3 thoughts on “The Democrats, Earmarks, and the Transparency Dodge

  1. As far as I’m concerned, each earmark constitutes the equivalent of a Federal contribution to a Congressional incumbent’s re-election campaign. The states already get bloc grants from the Feds: make earmarks illegal and let all the “important” but unaffordable state needs be paid for through competitive federal grants programs — of which there are already thousands.

    Many have said that earmarks are a “negligible” percentage of the Federal budget. How about that percentage over the past 10 years? The past 20? I’d like to know.

    Besides, it’s not their money to spend. As far as I’m concerned, the best result from a ban on earmarks might just be the comeuppance of our elected officials… They won’t be able to buy re-election votes through Federal appropriations, they won’t be able to excuse moronic votes because they contained significant help for their jurisdictions, and, one can hope, they will have to leave just a small part of their incredible privilege behind and serve the people and the nation for a change: that is, stop treating money as just numbers unattached to any reality, but real dollars from real people for which they swear to provide some responsible stewardship.

    And speaking of serving the people: when did the average (really!) salary of a Federal employee reach $100,000? Well it’s gotten there, and I never knew about it. Need to see Marshall address this in ethics terms, if possible. A conflict of interest, iisn’t it? Bureaucrats funding bureaucrats.
    It would be good to know how comparative jobs in the private sector stack up. There must be a story there, whether it’s Marshall’s or not.

  2. The story from earmark proponents is that earmarks constitute “only” seven billion dollars per year of the federal budget. Well… maybe THIS year it does, but federal dollars into such things as the “Big Dig” boondoggle in Boston, the “bridge to nowhere” in Alaska and West Virginia’s “highway to nowhere” (the brainchild of the late Earmark King, Robert Byrd) have added up to real money. The innumerable other grants and perks over the years (some of them not only far beneath constitutional purview, but rididulous as well) have added to the immense bill. Earmarks are nothing more than political devices for congressmen seeking re-election with taxpayer money on the sly. For those interested in the ethics of this, I’d refer them to Davy Crockett’s famous account of this meeting with backwoods philosopher Horace Bunch.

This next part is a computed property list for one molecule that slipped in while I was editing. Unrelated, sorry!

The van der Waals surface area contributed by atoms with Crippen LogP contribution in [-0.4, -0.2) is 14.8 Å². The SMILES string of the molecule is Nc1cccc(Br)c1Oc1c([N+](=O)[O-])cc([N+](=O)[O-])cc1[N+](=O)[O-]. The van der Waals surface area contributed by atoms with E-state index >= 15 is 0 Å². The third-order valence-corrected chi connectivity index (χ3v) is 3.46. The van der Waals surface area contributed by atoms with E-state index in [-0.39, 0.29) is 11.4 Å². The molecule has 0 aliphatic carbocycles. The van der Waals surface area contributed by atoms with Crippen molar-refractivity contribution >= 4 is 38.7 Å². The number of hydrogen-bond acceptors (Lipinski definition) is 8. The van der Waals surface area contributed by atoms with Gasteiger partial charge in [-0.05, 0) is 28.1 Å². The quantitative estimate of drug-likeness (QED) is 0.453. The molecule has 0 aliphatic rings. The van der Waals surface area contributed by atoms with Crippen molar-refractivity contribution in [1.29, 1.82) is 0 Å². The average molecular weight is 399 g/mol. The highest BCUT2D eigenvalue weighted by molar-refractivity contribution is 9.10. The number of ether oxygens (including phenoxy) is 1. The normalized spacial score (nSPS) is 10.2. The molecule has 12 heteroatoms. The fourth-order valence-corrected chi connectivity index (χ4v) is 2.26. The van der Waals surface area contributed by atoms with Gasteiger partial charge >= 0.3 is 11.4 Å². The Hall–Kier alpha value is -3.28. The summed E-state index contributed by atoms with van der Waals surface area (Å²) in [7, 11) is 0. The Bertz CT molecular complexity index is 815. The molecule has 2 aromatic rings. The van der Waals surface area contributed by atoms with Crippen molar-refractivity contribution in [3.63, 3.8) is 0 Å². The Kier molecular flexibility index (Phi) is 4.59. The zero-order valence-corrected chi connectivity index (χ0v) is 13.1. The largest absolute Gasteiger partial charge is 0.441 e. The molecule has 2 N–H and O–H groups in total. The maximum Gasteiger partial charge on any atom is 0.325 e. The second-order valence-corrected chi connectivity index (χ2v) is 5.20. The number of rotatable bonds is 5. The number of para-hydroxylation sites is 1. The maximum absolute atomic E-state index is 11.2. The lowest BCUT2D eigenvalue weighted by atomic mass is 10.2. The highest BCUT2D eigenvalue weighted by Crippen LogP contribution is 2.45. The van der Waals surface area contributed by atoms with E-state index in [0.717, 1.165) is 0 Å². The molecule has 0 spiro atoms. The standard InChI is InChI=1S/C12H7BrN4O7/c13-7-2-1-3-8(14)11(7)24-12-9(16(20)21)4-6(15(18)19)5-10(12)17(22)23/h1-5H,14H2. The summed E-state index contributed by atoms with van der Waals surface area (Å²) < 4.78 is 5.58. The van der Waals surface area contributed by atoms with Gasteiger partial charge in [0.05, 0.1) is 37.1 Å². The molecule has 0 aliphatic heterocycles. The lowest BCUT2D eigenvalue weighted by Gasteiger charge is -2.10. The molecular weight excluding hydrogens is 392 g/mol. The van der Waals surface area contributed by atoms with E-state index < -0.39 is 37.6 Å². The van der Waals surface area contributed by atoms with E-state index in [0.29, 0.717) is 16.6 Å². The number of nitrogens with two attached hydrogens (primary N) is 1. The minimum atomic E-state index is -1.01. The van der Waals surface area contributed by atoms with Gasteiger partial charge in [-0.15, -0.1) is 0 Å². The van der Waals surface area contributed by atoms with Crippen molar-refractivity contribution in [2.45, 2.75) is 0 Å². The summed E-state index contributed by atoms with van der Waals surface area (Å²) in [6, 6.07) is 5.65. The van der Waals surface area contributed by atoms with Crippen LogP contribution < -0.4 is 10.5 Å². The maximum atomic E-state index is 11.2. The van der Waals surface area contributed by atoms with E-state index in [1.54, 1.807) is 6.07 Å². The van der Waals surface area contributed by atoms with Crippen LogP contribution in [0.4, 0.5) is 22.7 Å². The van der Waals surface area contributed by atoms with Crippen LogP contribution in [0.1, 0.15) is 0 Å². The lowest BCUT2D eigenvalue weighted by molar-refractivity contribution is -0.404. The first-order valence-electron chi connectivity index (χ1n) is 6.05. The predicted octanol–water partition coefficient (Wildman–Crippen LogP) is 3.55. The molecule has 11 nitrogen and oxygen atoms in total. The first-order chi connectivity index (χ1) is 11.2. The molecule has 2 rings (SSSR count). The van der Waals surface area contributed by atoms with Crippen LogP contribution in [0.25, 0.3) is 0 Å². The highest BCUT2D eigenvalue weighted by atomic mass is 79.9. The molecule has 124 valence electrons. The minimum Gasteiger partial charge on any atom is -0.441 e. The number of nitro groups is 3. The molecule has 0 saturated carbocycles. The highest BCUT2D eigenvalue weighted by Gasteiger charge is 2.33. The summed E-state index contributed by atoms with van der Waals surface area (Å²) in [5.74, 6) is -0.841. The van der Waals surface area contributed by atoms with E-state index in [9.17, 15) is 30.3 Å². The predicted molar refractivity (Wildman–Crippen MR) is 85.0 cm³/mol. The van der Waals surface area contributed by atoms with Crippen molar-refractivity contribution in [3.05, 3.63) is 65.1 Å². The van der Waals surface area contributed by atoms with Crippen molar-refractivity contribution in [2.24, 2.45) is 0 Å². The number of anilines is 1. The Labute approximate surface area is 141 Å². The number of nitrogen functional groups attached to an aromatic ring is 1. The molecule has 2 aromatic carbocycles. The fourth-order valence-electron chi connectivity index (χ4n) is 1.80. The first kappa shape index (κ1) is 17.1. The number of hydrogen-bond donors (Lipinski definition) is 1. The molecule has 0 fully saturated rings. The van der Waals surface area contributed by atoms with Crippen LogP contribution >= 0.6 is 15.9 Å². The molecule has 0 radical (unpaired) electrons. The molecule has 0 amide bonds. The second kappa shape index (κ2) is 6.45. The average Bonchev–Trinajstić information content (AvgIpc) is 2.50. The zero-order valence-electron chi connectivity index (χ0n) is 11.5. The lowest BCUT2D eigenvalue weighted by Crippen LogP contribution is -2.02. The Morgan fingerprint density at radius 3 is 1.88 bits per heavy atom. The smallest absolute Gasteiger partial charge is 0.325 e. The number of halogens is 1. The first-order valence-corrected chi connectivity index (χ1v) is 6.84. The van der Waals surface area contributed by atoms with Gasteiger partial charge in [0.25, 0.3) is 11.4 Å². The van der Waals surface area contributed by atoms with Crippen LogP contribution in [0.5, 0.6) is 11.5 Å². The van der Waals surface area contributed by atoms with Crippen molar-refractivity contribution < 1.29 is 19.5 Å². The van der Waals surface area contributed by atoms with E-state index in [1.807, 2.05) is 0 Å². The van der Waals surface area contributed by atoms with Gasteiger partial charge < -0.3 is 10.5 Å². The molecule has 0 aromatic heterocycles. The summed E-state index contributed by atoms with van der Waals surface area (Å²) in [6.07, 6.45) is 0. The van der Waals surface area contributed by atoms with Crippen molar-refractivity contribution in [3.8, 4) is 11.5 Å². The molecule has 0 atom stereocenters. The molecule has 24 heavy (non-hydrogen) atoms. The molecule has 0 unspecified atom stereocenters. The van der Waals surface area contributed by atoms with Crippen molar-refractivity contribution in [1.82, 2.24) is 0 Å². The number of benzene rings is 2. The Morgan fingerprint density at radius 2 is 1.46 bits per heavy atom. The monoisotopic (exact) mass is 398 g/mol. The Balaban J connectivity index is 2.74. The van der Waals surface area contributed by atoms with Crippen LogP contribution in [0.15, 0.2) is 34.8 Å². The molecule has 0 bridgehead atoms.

It occurs to me that what Congress needs to do is pass a “Truth in Advertising” equivalent to their own legislative practices. A bill entitled, say, Army Ammunition Appropriation, should include only provisions relevant to its heading. There should not be a sneak paragraph in the middle that grants funds to building an unneeded airport in Johnstown PA to be named after its incumbent congressman… or the like. And, I might add, I believe strongly in the concept that every bill should include in its summary what provision of the Constitution justifies it. We could cut down on a lot of frivolous and politically corrupt spending, both immediately and over time, by enacting this simple guideline to Congress’ business. Crockett and Bunch would approve heartily!